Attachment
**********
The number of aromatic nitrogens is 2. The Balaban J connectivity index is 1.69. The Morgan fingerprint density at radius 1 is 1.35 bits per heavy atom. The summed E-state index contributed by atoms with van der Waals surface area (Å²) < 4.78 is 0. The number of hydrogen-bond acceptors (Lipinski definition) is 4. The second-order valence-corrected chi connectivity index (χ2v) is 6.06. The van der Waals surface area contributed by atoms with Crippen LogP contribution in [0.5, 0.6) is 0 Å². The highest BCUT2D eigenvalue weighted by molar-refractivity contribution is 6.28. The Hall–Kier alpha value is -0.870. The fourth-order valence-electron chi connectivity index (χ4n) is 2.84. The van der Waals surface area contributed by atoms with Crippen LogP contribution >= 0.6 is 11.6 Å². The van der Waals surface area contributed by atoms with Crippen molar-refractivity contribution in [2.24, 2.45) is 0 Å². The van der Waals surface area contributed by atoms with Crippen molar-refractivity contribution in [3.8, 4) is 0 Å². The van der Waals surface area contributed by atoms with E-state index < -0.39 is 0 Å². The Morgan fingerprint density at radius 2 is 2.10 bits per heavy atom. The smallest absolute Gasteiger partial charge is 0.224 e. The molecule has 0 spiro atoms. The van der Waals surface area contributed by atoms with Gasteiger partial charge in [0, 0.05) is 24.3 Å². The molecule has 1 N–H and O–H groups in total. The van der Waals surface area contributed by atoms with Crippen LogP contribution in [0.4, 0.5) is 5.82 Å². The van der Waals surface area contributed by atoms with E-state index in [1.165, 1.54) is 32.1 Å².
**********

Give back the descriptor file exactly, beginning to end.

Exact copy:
The number of aromatic nitrogens is 2. The Balaban J connectivity index is 1.69. The Morgan fingerprint density at radius 1 is 1.35 bits per heavy atom. The summed E-state index contributed by atoms with van der Waals surface area (Å²) < 4.78 is 0. The number of hydrogen-bond acceptors (Lipinski definition) is 4. The second-order valence-corrected chi connectivity index (χ2v) is 6.06. The van der Waals surface area contributed by atoms with Crippen LogP contribution in [0.5, 0.6) is 0 Å². The highest BCUT2D eigenvalue weighted by molar-refractivity contribution is 6.28. The Hall–Kier alpha value is -0.870. The fourth-order valence-electron chi connectivity index (χ4n) is 2.84. The van der Waals surface area contributed by atoms with Crippen LogP contribution >= 0.6 is 11.6 Å². The van der Waals surface area contributed by atoms with Crippen molar-refractivity contribution in [2.24, 2.45) is 0 Å². The van der Waals surface area contributed by atoms with Crippen molar-refractivity contribution in [3.8, 4) is 0 Å². The van der Waals surface area contributed by atoms with E-state index < -0.39 is 0 Å². The Morgan fingerprint density at radius 2 is 2.10 bits per heavy atom. The smallest absolute Gasteiger partial charge is 0.224 e. The molecule has 0 spiro atoms. The van der Waals surface area contributed by atoms with Gasteiger partial charge in [0, 0.05) is 24.3 Å². The molecule has 1 N–H and O–H groups in total. The van der Waals surface area contributed by atoms with Crippen LogP contribution in [0.4, 0.5) is 5.82 Å². The van der Waals surface area contributed by atoms with E-state index in [1.165, 1.54) is 32.1 Å².